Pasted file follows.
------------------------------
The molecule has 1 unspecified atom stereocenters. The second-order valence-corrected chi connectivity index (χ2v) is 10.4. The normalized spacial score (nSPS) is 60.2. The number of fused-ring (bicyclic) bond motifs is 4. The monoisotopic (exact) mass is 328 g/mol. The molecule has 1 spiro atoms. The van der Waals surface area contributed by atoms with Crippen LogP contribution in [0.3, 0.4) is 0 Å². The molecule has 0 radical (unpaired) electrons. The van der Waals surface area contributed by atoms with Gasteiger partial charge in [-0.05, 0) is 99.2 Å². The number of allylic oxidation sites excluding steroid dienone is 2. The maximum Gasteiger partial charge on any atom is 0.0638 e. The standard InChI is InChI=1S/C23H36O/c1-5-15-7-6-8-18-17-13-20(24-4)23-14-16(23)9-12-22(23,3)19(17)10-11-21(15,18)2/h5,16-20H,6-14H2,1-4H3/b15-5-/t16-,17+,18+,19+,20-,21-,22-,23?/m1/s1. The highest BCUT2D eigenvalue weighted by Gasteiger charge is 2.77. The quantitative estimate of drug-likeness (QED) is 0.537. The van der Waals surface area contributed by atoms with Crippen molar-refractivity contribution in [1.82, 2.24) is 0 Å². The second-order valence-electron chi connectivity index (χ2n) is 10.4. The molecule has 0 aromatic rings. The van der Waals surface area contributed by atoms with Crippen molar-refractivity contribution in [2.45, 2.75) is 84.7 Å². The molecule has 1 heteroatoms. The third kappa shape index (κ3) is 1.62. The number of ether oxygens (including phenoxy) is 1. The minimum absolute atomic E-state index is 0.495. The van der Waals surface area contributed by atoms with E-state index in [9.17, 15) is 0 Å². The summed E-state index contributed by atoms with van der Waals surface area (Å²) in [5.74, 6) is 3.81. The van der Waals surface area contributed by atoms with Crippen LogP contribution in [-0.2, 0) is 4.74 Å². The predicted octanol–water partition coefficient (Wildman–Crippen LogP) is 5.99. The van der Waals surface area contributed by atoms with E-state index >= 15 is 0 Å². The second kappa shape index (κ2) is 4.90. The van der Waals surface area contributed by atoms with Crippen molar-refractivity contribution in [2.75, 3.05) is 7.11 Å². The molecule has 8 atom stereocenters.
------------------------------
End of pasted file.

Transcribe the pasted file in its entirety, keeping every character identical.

The molecule has 1 unspecified atom stereocenters. The second-order valence-corrected chi connectivity index (χ2v) is 10.4. The normalized spacial score (nSPS) is 60.2. The number of fused-ring (bicyclic) bond motifs is 4. The monoisotopic (exact) mass is 328 g/mol. The molecule has 1 spiro atoms. The van der Waals surface area contributed by atoms with Crippen LogP contribution in [0.3, 0.4) is 0 Å². The molecule has 0 radical (unpaired) electrons. The van der Waals surface area contributed by atoms with Gasteiger partial charge in [-0.05, 0) is 99.2 Å². The number of allylic oxidation sites excluding steroid dienone is 2. The maximum Gasteiger partial charge on any atom is 0.0638 e. The standard InChI is InChI=1S/C23H36O/c1-5-15-7-6-8-18-17-13-20(24-4)23-14-16(23)9-12-22(23,3)19(17)10-11-21(15,18)2/h5,16-20H,6-14H2,1-4H3/b15-5-/t16-,17+,18+,19+,20-,21-,22-,23?/m1/s1. The highest BCUT2D eigenvalue weighted by Gasteiger charge is 2.77. The quantitative estimate of drug-likeness (QED) is 0.537. The van der Waals surface area contributed by atoms with Crippen molar-refractivity contribution in [1.82, 2.24) is 0 Å². The second-order valence-electron chi connectivity index (χ2n) is 10.4. The molecule has 0 aromatic rings. The van der Waals surface area contributed by atoms with Crippen molar-refractivity contribution in [2.45, 2.75) is 84.7 Å². The molecule has 1 heteroatoms. The third kappa shape index (κ3) is 1.62. The number of ether oxygens (including phenoxy) is 1. The minimum absolute atomic E-state index is 0.495. The van der Waals surface area contributed by atoms with E-state index in [9.17, 15) is 0 Å². The summed E-state index contributed by atoms with van der Waals surface area (Å²) in [5.74, 6) is 3.81. The van der Waals surface area contributed by atoms with Crippen LogP contribution in [-0.2, 0) is 4.74 Å². The predicted octanol–water partition coefficient (Wildman–Crippen LogP) is 5.99. The van der Waals surface area contributed by atoms with E-state index >= 15 is 0 Å². The second kappa shape index (κ2) is 4.90. The van der Waals surface area contributed by atoms with Crippen molar-refractivity contribution in [2.75, 3.05) is 7.11 Å². The molecule has 8 atom stereocenters.